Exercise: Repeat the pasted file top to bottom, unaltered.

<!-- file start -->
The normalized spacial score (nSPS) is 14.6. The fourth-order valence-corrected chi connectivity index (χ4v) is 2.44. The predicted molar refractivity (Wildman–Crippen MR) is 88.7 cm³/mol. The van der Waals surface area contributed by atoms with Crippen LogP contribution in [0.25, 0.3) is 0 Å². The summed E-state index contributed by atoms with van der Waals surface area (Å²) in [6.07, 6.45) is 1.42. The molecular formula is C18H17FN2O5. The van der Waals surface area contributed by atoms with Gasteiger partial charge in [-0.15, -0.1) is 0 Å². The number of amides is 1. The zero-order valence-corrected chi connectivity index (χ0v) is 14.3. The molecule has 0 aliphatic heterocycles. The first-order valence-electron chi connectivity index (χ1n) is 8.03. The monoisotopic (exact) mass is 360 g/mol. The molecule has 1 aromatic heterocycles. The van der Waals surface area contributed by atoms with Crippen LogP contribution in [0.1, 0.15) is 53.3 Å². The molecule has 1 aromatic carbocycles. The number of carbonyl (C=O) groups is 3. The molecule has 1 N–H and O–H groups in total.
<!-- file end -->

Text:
The normalized spacial score (nSPS) is 14.6. The fourth-order valence-corrected chi connectivity index (χ4v) is 2.44. The predicted molar refractivity (Wildman–Crippen MR) is 88.7 cm³/mol. The van der Waals surface area contributed by atoms with Crippen LogP contribution in [0.25, 0.3) is 0 Å². The summed E-state index contributed by atoms with van der Waals surface area (Å²) in [6.07, 6.45) is 1.42. The molecular formula is C18H17FN2O5. The van der Waals surface area contributed by atoms with Gasteiger partial charge in [-0.15, -0.1) is 0 Å². The number of amides is 1. The zero-order valence-corrected chi connectivity index (χ0v) is 14.3. The molecule has 0 aliphatic heterocycles. The first-order valence-electron chi connectivity index (χ1n) is 8.03. The monoisotopic (exact) mass is 360 g/mol. The molecule has 1 aromatic heterocycles. The van der Waals surface area contributed by atoms with Crippen LogP contribution in [0.1, 0.15) is 53.3 Å². The molecule has 1 aromatic carbocycles. The number of carbonyl (C=O) groups is 3. The molecule has 1 N–H and O–H groups in total.